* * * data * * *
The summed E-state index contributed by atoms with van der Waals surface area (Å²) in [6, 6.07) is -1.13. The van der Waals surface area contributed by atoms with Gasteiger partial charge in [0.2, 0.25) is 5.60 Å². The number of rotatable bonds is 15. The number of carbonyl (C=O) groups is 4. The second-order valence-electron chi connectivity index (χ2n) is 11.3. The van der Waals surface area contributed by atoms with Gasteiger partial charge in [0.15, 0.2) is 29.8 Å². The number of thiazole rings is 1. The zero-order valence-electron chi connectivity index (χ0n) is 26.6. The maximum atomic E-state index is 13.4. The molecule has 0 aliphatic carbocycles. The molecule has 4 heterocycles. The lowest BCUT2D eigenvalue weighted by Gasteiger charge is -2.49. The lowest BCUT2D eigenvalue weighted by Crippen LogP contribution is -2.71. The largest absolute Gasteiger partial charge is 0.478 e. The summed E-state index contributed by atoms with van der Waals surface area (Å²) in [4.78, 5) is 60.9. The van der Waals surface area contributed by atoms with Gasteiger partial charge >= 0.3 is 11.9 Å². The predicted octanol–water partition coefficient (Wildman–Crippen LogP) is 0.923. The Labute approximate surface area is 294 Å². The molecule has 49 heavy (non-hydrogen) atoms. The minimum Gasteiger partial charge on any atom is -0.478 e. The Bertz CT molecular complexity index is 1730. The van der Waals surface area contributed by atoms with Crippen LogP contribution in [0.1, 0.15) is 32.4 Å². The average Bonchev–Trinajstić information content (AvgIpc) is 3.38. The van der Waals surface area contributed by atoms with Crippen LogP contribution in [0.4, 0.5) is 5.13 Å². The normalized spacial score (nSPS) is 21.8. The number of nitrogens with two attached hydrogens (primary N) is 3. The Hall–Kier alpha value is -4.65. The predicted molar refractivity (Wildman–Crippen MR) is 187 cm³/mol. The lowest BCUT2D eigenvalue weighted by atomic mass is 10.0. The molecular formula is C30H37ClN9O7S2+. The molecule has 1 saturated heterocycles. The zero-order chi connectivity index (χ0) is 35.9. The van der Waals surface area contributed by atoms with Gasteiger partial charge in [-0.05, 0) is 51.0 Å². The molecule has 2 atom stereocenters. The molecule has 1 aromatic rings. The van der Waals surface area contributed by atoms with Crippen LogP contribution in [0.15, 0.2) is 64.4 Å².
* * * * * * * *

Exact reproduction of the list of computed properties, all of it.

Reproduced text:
The summed E-state index contributed by atoms with van der Waals surface area (Å²) in [6, 6.07) is -1.13. The van der Waals surface area contributed by atoms with Gasteiger partial charge in [0.2, 0.25) is 5.60 Å². The number of rotatable bonds is 15. The number of carbonyl (C=O) groups is 4. The second-order valence-electron chi connectivity index (χ2n) is 11.3. The van der Waals surface area contributed by atoms with Gasteiger partial charge in [0.15, 0.2) is 29.8 Å². The number of thiazole rings is 1. The zero-order valence-electron chi connectivity index (χ0n) is 26.6. The maximum atomic E-state index is 13.4. The molecule has 0 aliphatic carbocycles. The molecule has 4 heterocycles. The lowest BCUT2D eigenvalue weighted by Gasteiger charge is -2.49. The lowest BCUT2D eigenvalue weighted by Crippen LogP contribution is -2.71. The largest absolute Gasteiger partial charge is 0.478 e. The summed E-state index contributed by atoms with van der Waals surface area (Å²) in [4.78, 5) is 60.9. The van der Waals surface area contributed by atoms with Gasteiger partial charge >= 0.3 is 11.9 Å². The predicted octanol–water partition coefficient (Wildman–Crippen LogP) is 0.923. The Labute approximate surface area is 294 Å². The molecule has 49 heavy (non-hydrogen) atoms. The minimum Gasteiger partial charge on any atom is -0.478 e. The Bertz CT molecular complexity index is 1730. The van der Waals surface area contributed by atoms with Crippen LogP contribution in [0.1, 0.15) is 32.4 Å². The average Bonchev–Trinajstić information content (AvgIpc) is 3.38. The van der Waals surface area contributed by atoms with Crippen LogP contribution in [0.4, 0.5) is 5.13 Å². The normalized spacial score (nSPS) is 21.8. The number of nitrogens with two attached hydrogens (primary N) is 3. The Hall–Kier alpha value is -4.65. The predicted molar refractivity (Wildman–Crippen MR) is 187 cm³/mol. The lowest BCUT2D eigenvalue weighted by atomic mass is 10.0. The molecular formula is C30H37ClN9O7S2+. The molecule has 1 saturated heterocycles. The zero-order chi connectivity index (χ0) is 35.9. The van der Waals surface area contributed by atoms with Gasteiger partial charge in [-0.05, 0) is 51.0 Å². The molecule has 2 atom stereocenters. The molecule has 1 aromatic rings. The van der Waals surface area contributed by atoms with Crippen LogP contribution in [0.15, 0.2) is 64.4 Å².